Her time at the business college meant everything to her. The fact that she was there is remarkable. She was determined to get the skills to put her in a position in life to help kids who had been through what she had been through.
Emily's barely discernible words come slowly, formed one syllable at a time as she struggles to communicate. Emily continues to reach the masses through her inspired talks and other simple acts of service. She has inspired all those who know her.
Emily says, “I’m not going through this life to endure, I’m going through this life to help others endure.”
Emily’s mother shared how, during the long months Emily was in the hospital, she would pray for Emily’s full recovery.
“I knew that our family had every bit as much faith as the people in the New Testament that Christ healed…. I knew that God could heal Emily if He chose to, and restore her just as she was before the accident. But He did not.
And in those horrible, painful moments of prayer, the thought occurred to me that perhaps sometimes in life, it takes more faith to accept things as they are than it does to change them. Trusting that our Father in Heaven knows best . . . that He knows the beginning from the end and everything in between, that He sees things we do not, that He understands His mission for Emily . . . in ways that I do not.
And as hard as it is for me to [imagine], I realize that He loves Emily more than I do. I know that Heavenly Father would never deny Emily anything that would help her to fulfill the mission she was sent to earth to fulfill."
Sister Jensen related that less than two years after Emily’s accident, she herself was involved in an accident that killed her mother and left her badly injured. She worked hard to [get well enough to] return to the elementary school where she taught.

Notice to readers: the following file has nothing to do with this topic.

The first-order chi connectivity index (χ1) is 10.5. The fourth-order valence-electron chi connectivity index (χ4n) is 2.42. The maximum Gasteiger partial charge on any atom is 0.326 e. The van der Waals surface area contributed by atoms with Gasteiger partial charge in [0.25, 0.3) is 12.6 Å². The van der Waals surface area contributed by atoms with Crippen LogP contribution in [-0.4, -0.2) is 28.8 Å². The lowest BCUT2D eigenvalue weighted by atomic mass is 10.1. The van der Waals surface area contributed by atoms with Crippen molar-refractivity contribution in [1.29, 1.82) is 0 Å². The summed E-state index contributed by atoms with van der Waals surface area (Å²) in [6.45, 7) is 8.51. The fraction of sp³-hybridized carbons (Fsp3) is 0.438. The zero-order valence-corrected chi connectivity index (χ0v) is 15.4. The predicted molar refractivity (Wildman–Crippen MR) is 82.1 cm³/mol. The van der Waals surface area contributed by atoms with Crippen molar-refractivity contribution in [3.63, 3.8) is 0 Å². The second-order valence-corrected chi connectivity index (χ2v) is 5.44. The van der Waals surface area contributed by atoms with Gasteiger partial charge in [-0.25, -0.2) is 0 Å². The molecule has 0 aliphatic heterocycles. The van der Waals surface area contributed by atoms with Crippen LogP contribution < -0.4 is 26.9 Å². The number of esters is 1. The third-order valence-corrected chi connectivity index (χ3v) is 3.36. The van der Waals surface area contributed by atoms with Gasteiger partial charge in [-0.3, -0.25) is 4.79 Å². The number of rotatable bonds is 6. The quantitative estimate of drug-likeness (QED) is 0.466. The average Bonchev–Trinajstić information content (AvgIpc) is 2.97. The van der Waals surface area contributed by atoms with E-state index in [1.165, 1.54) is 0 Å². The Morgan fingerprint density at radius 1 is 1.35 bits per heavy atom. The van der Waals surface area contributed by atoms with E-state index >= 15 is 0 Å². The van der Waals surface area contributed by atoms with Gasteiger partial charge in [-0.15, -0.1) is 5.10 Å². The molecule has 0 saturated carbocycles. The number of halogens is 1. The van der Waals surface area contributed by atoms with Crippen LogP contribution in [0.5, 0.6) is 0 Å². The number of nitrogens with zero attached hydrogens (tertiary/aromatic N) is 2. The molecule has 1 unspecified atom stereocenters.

She said, that when she returned to school, Emily had taken a spiral notebook, and with her trembling hand, which still occurs because of the ataxia connected to her brain injury, formed letters that go every which way to write me a message . . . If you were to go to my classroom today, behind my desk in a picture frame, you would see that old crumpled piece of spiral notebook paper with scribbled handwriting on it, and you would read her words: ‘Mom, you can be greater than anything that happens to you. Have a great day. Love, Em.’ Emily has taught us to [not] let what’s happened to us in our past determine who we will be in the future. (Paraphrased)
Every one of us are handicapped in one way or another…. But we have an enormous responsibility as our Father’s children on His errand, to serve one another, to be sensitive to one another’s handicaps, to reach out to one another in love and compassion and caring. The greatest single thing we can do to help another person reach their potential is to love them unconditionally . . . And we reach out and we encircle them in the arms of our Savior’s love.
President Monson teaches us how to face challenges with courage:
“There will be times when you will be frightened and discouraged. You may feel that you are defeated. The odds of obtaining victory may appear overwhelming. At times you may feel like David trying to fight Goliath. But remember—David did win!
“Courage is required to make an initial thrust toward one’s coveted goal, but even greater courage is called for when one stumbles and must make a second effort to achieve.